After sharing our short film and receiving the huge positive response from everyone we are pleased to now share some of the work that went on to bring BB-8 to life in this BB8 in London Making of post. First off though we want to thank reddit, especially subscribers of r/London for helping spread the word and get the ball rolling. It was most likely off the back of that support that Timeout and Mashable picked up the video and we even made the print edition of Timeout London! So read ahead to find out a little bit of how we did it.
Every film, long or short, starts with an idea and getting that down in writing is essential to begin making decisions on the overall direction, pace and themes of the video. So although this in house short film may last under 2 minutes, it was treated with the same process and attention of any of our studio projects.
Hot on the heels of the screenplay is of course the storyboard. This was given a light treatment as we knew when shooting “guerilla style” there needed to be room for improvisation, so after a day of location scouting we sketched out a series of “thumbnails” to begin to think about composition and camera moves.
As this is a 3D animation heavy short with 21 of the 28 shots requiring BB-8 to be added digitally we had to be very concious of how we would integrate the droid when shooting. This meant making camera moves imagining BB8s height, action and timing while essentially shooting an empty scene. Emma Wilson, who was the key frame animator on this project, was on location for the entire days shoot to review the envisioned animation pace on a shot by shot basis.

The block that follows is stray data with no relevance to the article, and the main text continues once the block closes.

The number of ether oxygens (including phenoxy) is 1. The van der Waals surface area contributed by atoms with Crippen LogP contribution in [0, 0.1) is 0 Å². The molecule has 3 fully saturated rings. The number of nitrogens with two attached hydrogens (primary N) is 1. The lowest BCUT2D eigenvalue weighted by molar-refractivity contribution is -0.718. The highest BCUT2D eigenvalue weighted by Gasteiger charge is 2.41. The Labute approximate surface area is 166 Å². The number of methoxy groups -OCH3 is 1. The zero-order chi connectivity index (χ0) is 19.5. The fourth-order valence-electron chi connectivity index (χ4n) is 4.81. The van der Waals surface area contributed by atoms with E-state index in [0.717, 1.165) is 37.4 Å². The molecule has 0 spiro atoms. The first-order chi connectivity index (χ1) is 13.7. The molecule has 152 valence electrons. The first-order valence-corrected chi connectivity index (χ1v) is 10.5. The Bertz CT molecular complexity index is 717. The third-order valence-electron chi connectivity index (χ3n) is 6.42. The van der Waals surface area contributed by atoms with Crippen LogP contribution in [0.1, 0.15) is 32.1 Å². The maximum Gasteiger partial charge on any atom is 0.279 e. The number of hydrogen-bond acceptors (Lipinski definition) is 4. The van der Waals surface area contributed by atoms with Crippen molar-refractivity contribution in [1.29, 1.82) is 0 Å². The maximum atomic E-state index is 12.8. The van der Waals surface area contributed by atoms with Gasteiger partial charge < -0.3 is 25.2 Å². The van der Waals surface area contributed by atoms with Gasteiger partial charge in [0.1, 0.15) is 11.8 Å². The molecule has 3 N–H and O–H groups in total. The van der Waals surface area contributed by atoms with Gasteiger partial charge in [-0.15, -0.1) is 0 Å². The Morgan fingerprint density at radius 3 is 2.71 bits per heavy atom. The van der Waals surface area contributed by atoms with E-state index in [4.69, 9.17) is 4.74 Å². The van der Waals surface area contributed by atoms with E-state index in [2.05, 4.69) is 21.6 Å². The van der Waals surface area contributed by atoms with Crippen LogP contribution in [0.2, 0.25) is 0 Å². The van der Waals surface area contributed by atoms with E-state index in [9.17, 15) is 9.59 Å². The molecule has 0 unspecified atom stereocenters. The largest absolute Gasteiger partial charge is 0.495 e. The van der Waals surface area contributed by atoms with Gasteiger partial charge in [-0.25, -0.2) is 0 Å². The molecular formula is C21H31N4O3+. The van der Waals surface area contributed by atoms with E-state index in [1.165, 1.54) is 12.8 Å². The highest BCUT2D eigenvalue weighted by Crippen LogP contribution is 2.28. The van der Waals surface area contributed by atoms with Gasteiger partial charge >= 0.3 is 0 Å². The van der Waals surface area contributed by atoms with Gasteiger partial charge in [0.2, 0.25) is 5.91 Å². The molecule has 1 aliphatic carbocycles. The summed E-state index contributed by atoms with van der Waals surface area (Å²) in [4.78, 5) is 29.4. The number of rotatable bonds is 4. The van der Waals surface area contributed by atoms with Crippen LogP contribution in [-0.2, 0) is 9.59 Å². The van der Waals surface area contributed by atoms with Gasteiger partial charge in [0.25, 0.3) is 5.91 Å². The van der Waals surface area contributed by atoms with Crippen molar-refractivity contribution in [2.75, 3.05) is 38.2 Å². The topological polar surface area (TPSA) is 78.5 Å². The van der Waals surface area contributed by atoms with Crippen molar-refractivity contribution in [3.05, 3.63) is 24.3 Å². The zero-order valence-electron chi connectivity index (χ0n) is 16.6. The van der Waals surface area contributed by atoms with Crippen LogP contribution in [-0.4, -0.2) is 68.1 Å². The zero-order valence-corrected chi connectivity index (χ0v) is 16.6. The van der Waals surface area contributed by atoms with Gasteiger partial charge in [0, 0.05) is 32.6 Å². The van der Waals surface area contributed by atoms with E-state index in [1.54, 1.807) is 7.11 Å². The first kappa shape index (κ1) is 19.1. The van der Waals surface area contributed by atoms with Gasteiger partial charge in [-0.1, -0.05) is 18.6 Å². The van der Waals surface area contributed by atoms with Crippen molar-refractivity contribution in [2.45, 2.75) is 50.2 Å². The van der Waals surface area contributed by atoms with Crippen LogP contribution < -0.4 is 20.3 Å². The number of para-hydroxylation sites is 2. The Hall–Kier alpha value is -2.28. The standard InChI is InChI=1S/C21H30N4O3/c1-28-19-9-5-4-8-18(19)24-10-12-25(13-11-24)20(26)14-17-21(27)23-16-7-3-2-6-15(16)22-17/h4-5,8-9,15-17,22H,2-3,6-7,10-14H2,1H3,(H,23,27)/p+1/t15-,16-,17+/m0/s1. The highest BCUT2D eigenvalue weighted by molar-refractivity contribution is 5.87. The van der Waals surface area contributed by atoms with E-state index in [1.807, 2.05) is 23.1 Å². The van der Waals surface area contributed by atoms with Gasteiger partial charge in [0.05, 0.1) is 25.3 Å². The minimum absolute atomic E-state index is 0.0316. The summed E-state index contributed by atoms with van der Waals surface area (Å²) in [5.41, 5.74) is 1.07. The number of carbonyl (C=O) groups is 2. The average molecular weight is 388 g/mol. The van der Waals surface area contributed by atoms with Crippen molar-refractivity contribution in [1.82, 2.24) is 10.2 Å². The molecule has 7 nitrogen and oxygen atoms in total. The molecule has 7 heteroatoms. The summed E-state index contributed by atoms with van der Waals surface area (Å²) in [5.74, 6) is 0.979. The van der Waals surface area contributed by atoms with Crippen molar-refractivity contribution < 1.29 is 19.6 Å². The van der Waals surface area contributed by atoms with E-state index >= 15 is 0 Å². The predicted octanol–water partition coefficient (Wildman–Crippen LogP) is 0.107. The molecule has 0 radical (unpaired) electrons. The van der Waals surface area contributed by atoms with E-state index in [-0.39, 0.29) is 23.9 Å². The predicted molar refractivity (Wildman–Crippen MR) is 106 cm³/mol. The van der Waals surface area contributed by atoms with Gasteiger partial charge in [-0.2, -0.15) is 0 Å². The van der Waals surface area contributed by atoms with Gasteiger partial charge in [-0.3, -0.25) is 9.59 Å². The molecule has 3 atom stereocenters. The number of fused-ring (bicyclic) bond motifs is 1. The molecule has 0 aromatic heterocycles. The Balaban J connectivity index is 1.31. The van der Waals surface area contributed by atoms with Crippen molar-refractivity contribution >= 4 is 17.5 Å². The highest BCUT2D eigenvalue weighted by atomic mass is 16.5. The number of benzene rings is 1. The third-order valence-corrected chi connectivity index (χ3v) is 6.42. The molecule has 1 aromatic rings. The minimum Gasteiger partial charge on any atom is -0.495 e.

Armed with my trusted Panasonic GH3, three lenses and Zoom H4N audio recorder we were able to capture all the video and audio we would need. Not only that, but of course we would also need to capture RAW photography to create high dynamic range images (HDRI) for the image based lighting to be used at the 3D rendering stage. This is why I love the GH3 as not only is the video great, but combined with a fisheye lens you can capture almost 180 degree photos to then build into spherical panoramas. So at each location we shot 4 angles to cover 360 degrees with plenty of overlap at 7 different exposures to capture a huge range of image data, ultimately creating 15 separate HDRI’s to be used in post production.
While developing the screenplay and storyboard we were also working on the 3D model at the same time. Using a huge bank of reference taken from the variety of Star Wars trailers and real life appearances of the droid we tried to get a glimpse of every angle of the real BB-8 to rebuild it in 3D accurately. Modelling in Maya and texturing in Photoshop we also created highly detailed textures for bump and reflection mapping to add the panelling and minute surface details.
The BB-8 model used in the film can be downloaded for free along with all the textures you need to make your own BB8 projects. All we ask in return is that you help spread the word by sharing this page. This model is for non-commercial use only and is not for redistribution or upload anywhere else. If you put it to use, we’d appreciate it if you would drop us a comment, tweet or email to show us your handy work and please credit: BB-8 Model by getwrightonit.com. To maximise compatibility and reduce the download size the model is a single OBJ file with no normals information, so simply smooth all the normals and hit separate to split the components.
To actually animate BB-8 required some simple rigging to add controls that allow BB-8’s body and head to roll around independently of each other. Check out the video below to see the process of creating one shot from start to finish.
We hope you found this process breakdown of interest and if you are a 3D artist yourself, feel free to have fun with the model and share your work, we would love to see your renders. If you are interested in more making of material, check out our previous project with Mario in Tokyo.